Learn more about treatment options from the caring team at USA Spine Care

Degenerative disk disease pain does not have to stop you from living your life. To learn more about your treatment options, contact USA Spine Care today. We have comprehensive, multidisciplinary treatment options, including spinal injections, physical therapy and minimally invasive spine surgery that can help patients at any stage of their treatment journey find the relief they deserve. 

Degenerative Disk Disease Quick Answers

What causes degenerative disk disease?

Degenerative disk disease is caused by the natural aging process. Over time, our bodies tend to dry out and lose elasticity. This affects tissue across the body, including our skin, bones and connective tissue. As the spinal discs that cushion the vertebrae begin to dry out, they lose height and cause compression in the spinal column, which is a major component of degenerative disk disease.   

Can degenerative disk disease ever heal?

Degenerative disk disease is a nonreversible, age-related condition so it cannot heal. The goal of treatment is to manage symptoms and improve functioning so patients can accomplish daily activities. Although it is not a curable condition, patients living with degenerative disk disease can achieve positive results by committing to conservative treatment and a spine healthy lifestyle.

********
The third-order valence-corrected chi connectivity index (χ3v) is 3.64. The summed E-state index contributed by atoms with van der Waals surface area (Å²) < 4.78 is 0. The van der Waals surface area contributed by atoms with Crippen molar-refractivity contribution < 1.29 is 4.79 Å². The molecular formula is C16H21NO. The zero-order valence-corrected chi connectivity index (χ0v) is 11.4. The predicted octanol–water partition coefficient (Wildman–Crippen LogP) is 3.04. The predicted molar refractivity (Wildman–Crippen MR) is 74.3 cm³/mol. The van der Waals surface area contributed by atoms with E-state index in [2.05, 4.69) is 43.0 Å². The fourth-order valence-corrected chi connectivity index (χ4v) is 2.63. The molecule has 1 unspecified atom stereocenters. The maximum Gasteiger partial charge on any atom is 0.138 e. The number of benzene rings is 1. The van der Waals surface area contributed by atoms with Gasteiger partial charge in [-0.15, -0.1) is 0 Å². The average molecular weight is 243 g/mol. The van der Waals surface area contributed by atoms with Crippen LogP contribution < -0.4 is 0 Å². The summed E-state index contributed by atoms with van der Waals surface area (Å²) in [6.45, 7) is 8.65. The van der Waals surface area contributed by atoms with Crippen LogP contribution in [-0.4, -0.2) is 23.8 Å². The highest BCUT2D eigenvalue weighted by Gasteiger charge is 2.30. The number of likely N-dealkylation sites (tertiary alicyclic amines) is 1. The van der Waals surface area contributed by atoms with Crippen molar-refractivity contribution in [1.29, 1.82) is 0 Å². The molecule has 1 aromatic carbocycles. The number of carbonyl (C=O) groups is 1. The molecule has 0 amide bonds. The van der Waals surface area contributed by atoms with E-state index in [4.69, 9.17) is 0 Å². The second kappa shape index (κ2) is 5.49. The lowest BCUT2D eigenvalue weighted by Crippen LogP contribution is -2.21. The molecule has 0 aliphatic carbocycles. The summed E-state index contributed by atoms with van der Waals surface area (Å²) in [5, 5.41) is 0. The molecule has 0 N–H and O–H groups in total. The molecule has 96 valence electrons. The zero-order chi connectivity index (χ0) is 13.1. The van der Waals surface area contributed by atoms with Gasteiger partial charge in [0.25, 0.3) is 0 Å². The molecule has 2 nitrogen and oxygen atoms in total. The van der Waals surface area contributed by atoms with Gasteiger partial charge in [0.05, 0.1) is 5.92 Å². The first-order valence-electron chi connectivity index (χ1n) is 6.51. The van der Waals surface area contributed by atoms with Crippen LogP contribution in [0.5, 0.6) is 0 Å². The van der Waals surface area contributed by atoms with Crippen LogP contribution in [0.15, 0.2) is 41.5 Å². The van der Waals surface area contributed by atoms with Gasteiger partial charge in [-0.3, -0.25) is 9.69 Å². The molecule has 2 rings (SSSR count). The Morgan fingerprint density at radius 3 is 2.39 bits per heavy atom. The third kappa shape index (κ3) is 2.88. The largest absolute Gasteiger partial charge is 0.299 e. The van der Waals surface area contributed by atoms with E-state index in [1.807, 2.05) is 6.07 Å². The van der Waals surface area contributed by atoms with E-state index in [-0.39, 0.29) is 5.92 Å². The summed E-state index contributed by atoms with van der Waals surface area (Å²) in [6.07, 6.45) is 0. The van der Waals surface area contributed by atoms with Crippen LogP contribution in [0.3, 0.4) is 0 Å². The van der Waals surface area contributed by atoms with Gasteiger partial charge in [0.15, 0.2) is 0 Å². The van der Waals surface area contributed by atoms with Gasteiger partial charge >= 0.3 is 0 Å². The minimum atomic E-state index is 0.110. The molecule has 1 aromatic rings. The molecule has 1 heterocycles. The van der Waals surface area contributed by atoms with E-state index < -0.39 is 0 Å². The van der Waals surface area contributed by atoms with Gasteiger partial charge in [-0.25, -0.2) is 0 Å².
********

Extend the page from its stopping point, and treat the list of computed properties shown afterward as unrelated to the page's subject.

What are the best treatments for degenerative disk disease?

Upon diagnosis, patients are typically advised to follow a course of nonsurgical therapy. This includes rest, activity modification, using an ice pack and/or heating pad when needed and taking over-the-counter medication. Physical therapy can help to strengthen the spine and improve range of motion while corticosteroid injections can relieve pain and inflammation to allow for an increased activity level. 

Will I need surgery for degenerative disk disease?

Surgery can become a serious consideration if weeks or months of conservative therapy has been attempted without finding the relief necessary for a good quality of life. Surgical treatment for degenerative disk disease often involves decompression to relieve a pinched or irritated nerve by removing displaced spinal anatomy. In some cases, patients may be recommended to undergo a stabilization procedure, also known as fusion, to remove a severely deteriorated spinal disc and stabilize the spine.